Colin Bird, a se­nior au­to­mo­tive tech­nol­ogy an­a­lyst at IHS Markit in the US, es­ti­mates that rev­enues in the sec­tor “will crest over $30 mil­lion at the end of 2017, but will bal­loon to more than $2 bil­lion by 2024. About 90 per cent of the dots re­main to be joined so there is huge op­por­tu­nity. Out of a po­ten­tial mar­ket of 100 per cent, ful­fil­ment is cur­rently 4 to 5 per cent,” he says.

Au­to­mo­tive cy­ber­se­cu­rity is pri­mar­ily fo­cused on three main mar­kets: North Amer­ica, western Europe and Ja­pan. Those po­si­tioned to reap the re­wards of the an­tic­i­pated boom un­sur­pris­ingly in­clude lead­ing au­to­mo­tive sup­pli­ers such as Bosch, Har­man and Con­ti­nen­tal as well as Honey­well and the multi­na­tional net­work­ing com­pany, Cisco. There­after, it’s largely open sea­son and Bird de­scribes the sec­tor as “still very much the Wild West”.

Krishna Ja­yara­man, an au­to­mo­tive con­nec­tiv­ity spe­cial­ist at an­a­lyst Frost & Sul­li­van, es­ti­mates au­to­mo­tive com­pa­nies spend three to seven per cent of their IT bud­gets on se­cu­rity, but says this is go­ing to grow dra­mat­i­cally.

The process is al­ready under way. In 2015-2016, Har­man spent over $1 bil­lion buy­ing Tow­erSec, Red Bend soft­ware and Sym­phony Teleca while Con­ti­nen­tal bought Is­raeli-owned cy­ber­se­cu­rity com­pany, Ar­gus, for a re­ported $400 mil­lion in

The push to se­cure con­nected ve­hi­cles has led to an un­prece­dented level of in­ter-man­u­fac­turer co-oper­a­tion and part­ner­ships with legacy sup­pli­ers as well as a flurry of big ac­qui­si­tions by the ma­jor play­ers. PHO­TO­GRAPH: ISTOCK

Novem­ber.

The Jeep hack also prod­ded ac­tion from leg­is­la­tors who re­alised they needed to take a po­si­tion on where they be­lieve the re­spon­si­bil­ity for se­cu­rity lies, es­pe­cially when things go wrong. As a re­sult, laws and po­si­tion pa­pers are com­ing thick and fast, with the EU’s cy­ber­se­cu­rity agency re­port­edly look­ing at is­su­ing cer­tifi­cates to con­nected cars sim­i­lar to those used in other crit­i­cal ar­eas such as food safety.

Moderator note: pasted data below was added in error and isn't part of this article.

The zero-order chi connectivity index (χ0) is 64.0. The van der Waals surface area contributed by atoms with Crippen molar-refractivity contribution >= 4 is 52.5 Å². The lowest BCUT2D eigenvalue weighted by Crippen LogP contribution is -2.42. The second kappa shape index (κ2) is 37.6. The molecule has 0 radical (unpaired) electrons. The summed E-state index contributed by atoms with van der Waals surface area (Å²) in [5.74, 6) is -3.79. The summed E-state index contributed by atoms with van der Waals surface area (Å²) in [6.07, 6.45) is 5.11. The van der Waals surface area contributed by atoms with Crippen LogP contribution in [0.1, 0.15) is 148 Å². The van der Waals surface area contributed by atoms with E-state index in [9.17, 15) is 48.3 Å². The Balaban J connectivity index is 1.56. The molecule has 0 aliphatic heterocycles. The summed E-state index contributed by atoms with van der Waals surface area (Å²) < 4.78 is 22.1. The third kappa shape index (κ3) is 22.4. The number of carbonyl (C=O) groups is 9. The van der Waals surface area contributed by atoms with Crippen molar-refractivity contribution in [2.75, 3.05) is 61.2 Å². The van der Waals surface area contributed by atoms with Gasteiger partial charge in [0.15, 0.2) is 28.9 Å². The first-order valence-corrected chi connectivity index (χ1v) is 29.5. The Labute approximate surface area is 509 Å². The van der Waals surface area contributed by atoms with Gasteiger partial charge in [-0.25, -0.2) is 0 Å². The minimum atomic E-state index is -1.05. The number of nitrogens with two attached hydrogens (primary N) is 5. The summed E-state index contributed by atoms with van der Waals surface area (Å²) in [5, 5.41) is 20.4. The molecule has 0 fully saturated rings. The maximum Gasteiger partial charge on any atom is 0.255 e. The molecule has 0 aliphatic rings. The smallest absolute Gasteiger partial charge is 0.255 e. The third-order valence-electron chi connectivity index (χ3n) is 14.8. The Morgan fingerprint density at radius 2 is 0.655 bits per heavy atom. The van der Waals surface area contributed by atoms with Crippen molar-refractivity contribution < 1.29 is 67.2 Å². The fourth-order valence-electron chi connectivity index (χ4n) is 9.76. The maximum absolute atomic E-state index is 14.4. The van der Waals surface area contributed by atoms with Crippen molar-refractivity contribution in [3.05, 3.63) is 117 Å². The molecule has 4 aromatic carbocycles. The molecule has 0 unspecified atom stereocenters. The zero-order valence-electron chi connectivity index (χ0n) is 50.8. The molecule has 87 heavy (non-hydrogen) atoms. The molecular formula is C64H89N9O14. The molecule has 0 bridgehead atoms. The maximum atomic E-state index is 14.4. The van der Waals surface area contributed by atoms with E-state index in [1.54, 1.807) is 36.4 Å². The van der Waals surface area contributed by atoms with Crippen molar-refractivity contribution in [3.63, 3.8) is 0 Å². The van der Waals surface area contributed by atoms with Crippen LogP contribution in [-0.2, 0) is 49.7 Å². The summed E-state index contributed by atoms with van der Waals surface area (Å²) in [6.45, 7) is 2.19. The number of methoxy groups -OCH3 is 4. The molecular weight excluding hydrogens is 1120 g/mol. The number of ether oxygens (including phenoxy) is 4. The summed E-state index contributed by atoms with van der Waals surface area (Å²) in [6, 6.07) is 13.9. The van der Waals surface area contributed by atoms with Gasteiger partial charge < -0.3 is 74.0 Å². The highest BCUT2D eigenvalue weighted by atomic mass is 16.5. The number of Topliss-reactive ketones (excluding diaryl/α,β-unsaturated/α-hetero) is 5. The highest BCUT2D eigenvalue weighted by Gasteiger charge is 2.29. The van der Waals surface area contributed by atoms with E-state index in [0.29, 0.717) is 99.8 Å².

Board level

Leg­is­la­tors seem to be tak­ing the view that the buck stops with the in­dus­try and more par­tic­u­larly with its se­nior ex­ec­u­tives. As of Au­gust last year the UK gov­ern­ment’s stated po­si­tion was that cy­ber­se­cu­rity should be owned, gov­erned and pro­moted at board level. “We are al­ready see­ing ini­tia­tives whereby the top man­age­ment of the com­pa­nies de­liv­er­ing these cy­ber­se­cu­rity pro­grammes will be per­son­ally li­able,” says Elek­tro­bit’s Kocher.

In an ef­fort to get ahead of the hack­ers, the auto in­dus­try set up the Au­to­mo­tive In­for­ma­tion Shar­ing and Anal­y­sis Cen­ter in 2015. Its role is to iden­tify and track po­ten­tial cy­ber threats.

That said, Kocher ad­mits, “we recog­nise that hav­ing 100 per cent cy­ber­se­cu­rity is not a re­al­ity”. What Kocher wants to see, how­ever, is a sit­u­a­tion where hacks can be con­tained as quickly

as pos­si­ble. “There are dif­fer­ent tech­nolo­gies avail­able such as in­tru­sion de­tec­tion soft­ware and anom­aly de­tec­tion,” he says.

“Then you need tech­nol­ogy that can an­a­lyse this in­for­ma­tion very quickly to try to pro­tect the ve­hi­cle from the at­tack and also fix the leak wher­ever it is. The tar­get is to stop a hack is within hours when you have a well-de­signed sys­tem.”

It would be pos­si­ble to stop an en­tire fleet on the road. Crim­i­nals could hold ve­hi­cles hostage and ask for ran­som or ma­nip­u­late the ve­hi­cle to cause a fa­tal­ity